Promoting openness as a principle

18th March 2005 at 00:00
Governing bodies must make sure they comply with the Freedom of Information Act, says David Sassoon

Is your governing body up to speed on the requirements of the Freedom of Information Act 2000? All public bodies (including governors) are required to have "publication schemes," detailing the information a school routinely releases to the public and where it can be found.

This is part of the open government agenda, which the Prime Minister and his colleagues are anxious to promote, but which they occasionally fall foul of themselves. The Act now promotes the principle of "the right to know" replacing the earlier "need to know".

The Act amends the Data Protection Act 1998 and brings in a new era of openness. Whereas the Data Protection Act gives a person the right to ascertain what information an institution holds on herhim, the Fo... Act enables a member of the public to access all other information, subject to exemptions. It covers all information held, regardless of the form in which it is kept. Staff should be aware of this, as their day-to-day notes could also be open to public disclosure if requested.

So what does this mean for a school governing body?

* As from January 1, 2005, each governing body must have in place a publication scheme that is open to scrutiny from parents and the community.

The DfES has agreed a very helpful scheme with the Information Commission, which, if adopted by the governing body, does not need approval. Bespoke schemes need the commissioner's approval and should have been submitted to him by February 28, 2004. If your governing body does not have a scheme, there is no point in wanting one unique to the school because the deadline passed more than a year ago.

The scheme will set out those types of information that are available to the public such as the minutes of the governing body (at least non-confidential matters), the governors' reports to the annual parents'

meeting, the school prospectus and policies, inspection reports and the action plans based on them. Personal information on pupils and staff is exempt from the categories of information that may be made available.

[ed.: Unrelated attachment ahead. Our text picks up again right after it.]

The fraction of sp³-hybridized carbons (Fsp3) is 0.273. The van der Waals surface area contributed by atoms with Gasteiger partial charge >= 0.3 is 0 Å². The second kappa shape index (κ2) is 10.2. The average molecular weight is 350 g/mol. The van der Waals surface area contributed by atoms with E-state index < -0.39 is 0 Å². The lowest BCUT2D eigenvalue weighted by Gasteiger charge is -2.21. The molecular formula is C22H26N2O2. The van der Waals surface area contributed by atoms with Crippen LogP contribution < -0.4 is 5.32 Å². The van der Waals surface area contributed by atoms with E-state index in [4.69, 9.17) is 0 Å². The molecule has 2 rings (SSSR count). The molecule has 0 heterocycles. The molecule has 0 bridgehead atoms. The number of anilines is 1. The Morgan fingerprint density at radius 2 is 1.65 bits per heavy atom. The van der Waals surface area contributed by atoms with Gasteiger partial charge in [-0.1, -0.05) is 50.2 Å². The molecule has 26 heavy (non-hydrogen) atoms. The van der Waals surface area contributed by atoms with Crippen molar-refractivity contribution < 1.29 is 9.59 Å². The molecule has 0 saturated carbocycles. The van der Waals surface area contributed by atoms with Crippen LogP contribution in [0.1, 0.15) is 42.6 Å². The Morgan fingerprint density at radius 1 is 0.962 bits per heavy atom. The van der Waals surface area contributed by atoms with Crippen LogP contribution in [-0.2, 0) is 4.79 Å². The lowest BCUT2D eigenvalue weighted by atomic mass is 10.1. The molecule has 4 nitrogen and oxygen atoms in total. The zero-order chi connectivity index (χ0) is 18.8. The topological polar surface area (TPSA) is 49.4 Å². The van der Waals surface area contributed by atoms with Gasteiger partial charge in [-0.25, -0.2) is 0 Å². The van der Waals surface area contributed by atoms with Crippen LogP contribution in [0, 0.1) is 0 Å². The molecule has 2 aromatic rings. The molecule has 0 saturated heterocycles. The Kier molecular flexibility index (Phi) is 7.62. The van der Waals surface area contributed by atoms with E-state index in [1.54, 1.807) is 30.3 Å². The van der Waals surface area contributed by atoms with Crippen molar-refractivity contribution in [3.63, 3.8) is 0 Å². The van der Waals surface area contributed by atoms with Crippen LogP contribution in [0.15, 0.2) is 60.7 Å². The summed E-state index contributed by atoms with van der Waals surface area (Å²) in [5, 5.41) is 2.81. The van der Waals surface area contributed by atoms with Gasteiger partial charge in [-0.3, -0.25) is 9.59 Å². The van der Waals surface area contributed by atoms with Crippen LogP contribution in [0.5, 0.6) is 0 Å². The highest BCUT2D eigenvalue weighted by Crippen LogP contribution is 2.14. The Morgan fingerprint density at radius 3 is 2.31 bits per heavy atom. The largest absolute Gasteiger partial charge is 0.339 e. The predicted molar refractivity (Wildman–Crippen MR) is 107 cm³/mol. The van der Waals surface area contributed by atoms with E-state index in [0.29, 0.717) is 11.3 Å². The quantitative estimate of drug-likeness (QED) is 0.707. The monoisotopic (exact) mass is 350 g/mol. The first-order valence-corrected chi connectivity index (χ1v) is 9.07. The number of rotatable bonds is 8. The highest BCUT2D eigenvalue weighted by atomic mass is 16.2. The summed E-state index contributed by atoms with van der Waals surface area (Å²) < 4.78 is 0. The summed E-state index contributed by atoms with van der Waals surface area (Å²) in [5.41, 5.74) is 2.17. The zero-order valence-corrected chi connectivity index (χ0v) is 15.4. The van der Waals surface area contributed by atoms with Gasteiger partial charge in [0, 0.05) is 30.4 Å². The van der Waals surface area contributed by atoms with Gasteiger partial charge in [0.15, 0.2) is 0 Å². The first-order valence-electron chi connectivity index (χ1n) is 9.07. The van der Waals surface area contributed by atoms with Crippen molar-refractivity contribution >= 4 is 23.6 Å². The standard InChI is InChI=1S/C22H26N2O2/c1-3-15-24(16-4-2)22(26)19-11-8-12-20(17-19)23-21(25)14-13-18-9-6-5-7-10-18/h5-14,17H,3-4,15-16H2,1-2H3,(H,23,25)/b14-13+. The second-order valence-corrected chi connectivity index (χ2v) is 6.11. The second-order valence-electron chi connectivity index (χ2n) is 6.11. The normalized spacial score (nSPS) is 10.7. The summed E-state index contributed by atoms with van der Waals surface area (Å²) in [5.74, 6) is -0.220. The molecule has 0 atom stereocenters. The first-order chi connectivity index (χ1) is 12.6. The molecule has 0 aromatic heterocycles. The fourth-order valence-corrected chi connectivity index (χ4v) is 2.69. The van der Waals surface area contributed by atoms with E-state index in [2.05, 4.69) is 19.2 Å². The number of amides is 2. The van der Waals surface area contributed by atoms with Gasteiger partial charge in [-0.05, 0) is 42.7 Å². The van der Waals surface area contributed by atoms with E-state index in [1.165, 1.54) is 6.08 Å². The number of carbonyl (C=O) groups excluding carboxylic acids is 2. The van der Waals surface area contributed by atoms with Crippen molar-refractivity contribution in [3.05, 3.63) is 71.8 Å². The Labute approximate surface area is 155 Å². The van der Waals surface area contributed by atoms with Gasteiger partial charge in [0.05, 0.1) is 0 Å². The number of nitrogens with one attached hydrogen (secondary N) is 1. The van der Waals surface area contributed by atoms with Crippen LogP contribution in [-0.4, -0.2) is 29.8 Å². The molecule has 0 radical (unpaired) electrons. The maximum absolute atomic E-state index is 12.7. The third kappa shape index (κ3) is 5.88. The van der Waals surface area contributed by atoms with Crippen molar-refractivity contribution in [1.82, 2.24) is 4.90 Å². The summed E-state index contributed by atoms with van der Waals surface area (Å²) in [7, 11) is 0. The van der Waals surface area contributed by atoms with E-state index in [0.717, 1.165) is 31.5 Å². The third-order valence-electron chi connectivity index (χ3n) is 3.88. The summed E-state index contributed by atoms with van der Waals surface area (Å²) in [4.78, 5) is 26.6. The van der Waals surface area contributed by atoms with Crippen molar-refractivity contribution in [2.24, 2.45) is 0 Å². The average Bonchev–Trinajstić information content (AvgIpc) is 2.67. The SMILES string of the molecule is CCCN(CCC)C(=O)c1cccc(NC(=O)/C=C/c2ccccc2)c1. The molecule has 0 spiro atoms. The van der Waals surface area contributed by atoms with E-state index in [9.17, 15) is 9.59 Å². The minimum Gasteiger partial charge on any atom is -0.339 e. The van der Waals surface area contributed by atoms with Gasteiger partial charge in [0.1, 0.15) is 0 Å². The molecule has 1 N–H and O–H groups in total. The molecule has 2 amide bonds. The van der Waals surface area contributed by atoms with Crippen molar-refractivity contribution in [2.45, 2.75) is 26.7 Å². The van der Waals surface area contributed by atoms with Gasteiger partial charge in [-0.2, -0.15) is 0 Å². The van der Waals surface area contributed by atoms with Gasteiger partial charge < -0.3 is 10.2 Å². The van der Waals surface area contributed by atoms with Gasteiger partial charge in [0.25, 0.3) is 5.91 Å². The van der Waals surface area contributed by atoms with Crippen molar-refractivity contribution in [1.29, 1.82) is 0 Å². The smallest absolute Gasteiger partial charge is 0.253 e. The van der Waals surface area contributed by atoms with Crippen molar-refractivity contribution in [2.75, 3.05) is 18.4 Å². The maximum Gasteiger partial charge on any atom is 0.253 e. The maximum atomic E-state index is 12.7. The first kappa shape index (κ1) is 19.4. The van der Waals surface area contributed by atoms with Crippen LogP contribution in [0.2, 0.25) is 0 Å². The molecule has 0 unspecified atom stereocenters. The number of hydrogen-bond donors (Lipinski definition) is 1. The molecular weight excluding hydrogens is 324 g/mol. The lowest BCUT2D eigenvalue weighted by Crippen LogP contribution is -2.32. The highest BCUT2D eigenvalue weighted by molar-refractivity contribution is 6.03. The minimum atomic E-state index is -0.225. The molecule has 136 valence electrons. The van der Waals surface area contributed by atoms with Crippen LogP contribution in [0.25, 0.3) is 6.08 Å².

Information relating to such matters should be kept at the school for six years. The governing body should decide what to do with the records after this time.

* Have arrangements in place for dealing with requests. A valid Fo... Act request should be in writing, stating the inquirer's name and correspondence address and describing the information requested.

To whom would requests be directed? The headteacher ought to be the first point of contact, though shehe could delegate the work to a colleague.

* Carry out a public interest test once a request for information has been submitted. Some information may not be disclosed because of its sensitivity and could be subject to absolute exemptions. Other information could be grouped into the qualified exemption category. Decide if applying the qualified exemption test outweighs public interest when the information is disclosed. If not, the school must disclose.

* Assess whether a third party would be affected by the disclosure. If so, it would be courteous to consult the person affected and deal with any concerns that shehe may have. In the final instance, a decision may have to be taken that the information cannot be disclosed, in which case the person requesting the information must be told.

* Where information is refused, the inquirer should be told that shehe can use the complaints procedure. This procedure could also be used if the inquirer feels that shehe has been treated shabbily by the school when asking for information. Any member of the public can make a formal complaint to the Information Commissioner by writing to him at Wycliffe House, Water Lane, Wilmslow, Cheshire, SK9 5AF.

* Decide whether the estimated cost of complying with the request will exceed pound;450. You can take account of staff time in collecting the information, which is calculated at pound;25 an hour. If the cost of the exercise breaches the limit, your governing body can refuse access. If it is under pound;450, you can charge for reasonable expenses, provided that you have stated this in your publication scheme.

* Note that all requests should be handled within 20 working days.

* Treat members of the public who ask for information courteously. Refusing information without giving reasons could land the governing body in trouble. Remember too, that it is a criminal offence for anyone to alter, deface, block, erase, destroy or conceal information to prevent disclosure.

* Prepare yourself for this new openness by ensuring that all records are fit for purpose, written with a view to them potentially being read by a complete stranger. Ensure that filing systems at the school are such that information open to public scrutiny is easily accessible.

More information fromInformation Commissioner: Department of Constitutional Affairs: foiindex.htm Department for Education and Skills: Line: Tel: 08000 0722181

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